Posted on 09/25/2018 at 07:56 AM by Sadye Scott-Hainchek

Looking for ways to celebrate Banned Books Week, which began Sunday? The American Library Association has some suggestions!

Readers can participate in the Office for Intellectual Freedom’s Virtual Read-out, by filming themselves reading from their favorite banned books.

The ALA will feature these videos on its Banned Books Week YouTube channel — head here for phrases and tags to include and how to submit them.

Camera-shy readers may want to consider the Dear Banned Author program instead.

In addition to sending thank-you notes to the authors of banned books, they’re also welcome to thank librarians, educators, and banned-book readers for their efforts to fight censorship.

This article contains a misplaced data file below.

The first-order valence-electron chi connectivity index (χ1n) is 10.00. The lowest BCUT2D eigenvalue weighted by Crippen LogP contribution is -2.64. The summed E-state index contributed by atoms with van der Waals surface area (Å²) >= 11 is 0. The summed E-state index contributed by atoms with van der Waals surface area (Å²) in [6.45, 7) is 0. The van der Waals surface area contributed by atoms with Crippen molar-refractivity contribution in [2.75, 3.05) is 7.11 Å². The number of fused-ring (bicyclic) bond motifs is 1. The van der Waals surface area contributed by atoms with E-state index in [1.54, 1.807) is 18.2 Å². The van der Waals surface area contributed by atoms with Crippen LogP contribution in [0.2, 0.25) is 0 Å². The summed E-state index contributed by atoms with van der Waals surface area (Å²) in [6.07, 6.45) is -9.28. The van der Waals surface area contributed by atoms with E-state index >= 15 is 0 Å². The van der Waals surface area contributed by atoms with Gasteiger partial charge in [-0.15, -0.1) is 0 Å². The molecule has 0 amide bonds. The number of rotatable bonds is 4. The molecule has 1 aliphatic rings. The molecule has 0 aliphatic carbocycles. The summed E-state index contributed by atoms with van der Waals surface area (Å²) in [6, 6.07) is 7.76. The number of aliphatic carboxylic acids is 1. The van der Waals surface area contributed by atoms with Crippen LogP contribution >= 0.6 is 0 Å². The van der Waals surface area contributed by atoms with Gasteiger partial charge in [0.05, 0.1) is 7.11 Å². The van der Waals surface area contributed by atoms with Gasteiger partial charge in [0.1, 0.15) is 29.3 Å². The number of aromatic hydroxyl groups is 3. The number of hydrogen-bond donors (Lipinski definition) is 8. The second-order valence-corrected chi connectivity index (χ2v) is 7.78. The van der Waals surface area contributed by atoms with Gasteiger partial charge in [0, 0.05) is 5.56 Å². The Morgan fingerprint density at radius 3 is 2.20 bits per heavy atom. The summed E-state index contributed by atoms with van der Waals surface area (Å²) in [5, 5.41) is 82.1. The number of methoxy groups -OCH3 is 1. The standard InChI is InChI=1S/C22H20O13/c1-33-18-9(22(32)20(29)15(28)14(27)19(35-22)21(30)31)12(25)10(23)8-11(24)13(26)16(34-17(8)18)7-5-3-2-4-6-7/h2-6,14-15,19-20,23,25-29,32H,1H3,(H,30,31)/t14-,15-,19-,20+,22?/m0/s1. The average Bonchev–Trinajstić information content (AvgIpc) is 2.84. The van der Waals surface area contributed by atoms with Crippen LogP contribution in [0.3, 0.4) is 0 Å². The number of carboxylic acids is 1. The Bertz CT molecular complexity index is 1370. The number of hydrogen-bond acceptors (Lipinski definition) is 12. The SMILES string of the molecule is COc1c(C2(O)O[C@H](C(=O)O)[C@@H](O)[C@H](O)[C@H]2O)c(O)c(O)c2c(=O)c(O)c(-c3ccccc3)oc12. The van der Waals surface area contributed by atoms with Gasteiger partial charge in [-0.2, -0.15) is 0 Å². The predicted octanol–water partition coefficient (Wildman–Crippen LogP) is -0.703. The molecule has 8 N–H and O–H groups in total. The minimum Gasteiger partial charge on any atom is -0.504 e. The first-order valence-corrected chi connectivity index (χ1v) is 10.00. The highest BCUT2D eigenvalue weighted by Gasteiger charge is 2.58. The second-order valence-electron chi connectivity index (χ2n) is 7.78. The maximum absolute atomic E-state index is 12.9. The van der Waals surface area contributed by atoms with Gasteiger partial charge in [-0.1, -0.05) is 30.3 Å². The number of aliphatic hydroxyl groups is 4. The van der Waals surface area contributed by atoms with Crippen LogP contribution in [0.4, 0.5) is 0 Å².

Templates, addresses of frequently challenged authors, and more can be found here.

Of course, librarians and bookstore owners have the platform to build displays on banned books — the ALA has visual inspiration here as well.

Beyond, of course, reading a banned book or two, you can participate by writing a letter to the editor (or reaching out to the media in another way), performing a play on the freedom to read, using the hashtag #bannedbooksweek across social media, and proclaiming Banned Books Week at your local library.

(If you need reading inspiration, check out the ALA’s archives of most-challenged books by decade and year.)

And if you want to run your own banned book program — maybe not this year, unless you’re ambitious and available — the ALA has a list of resources ... including a Pinterest board. 

Banned Books Week began in 1982, bringing together a number of organizations to publicly support “the freedom to seek and to express ideas, even those some consider unorthodox or unpopular," according to the ALA website.

Categories: Today in Books

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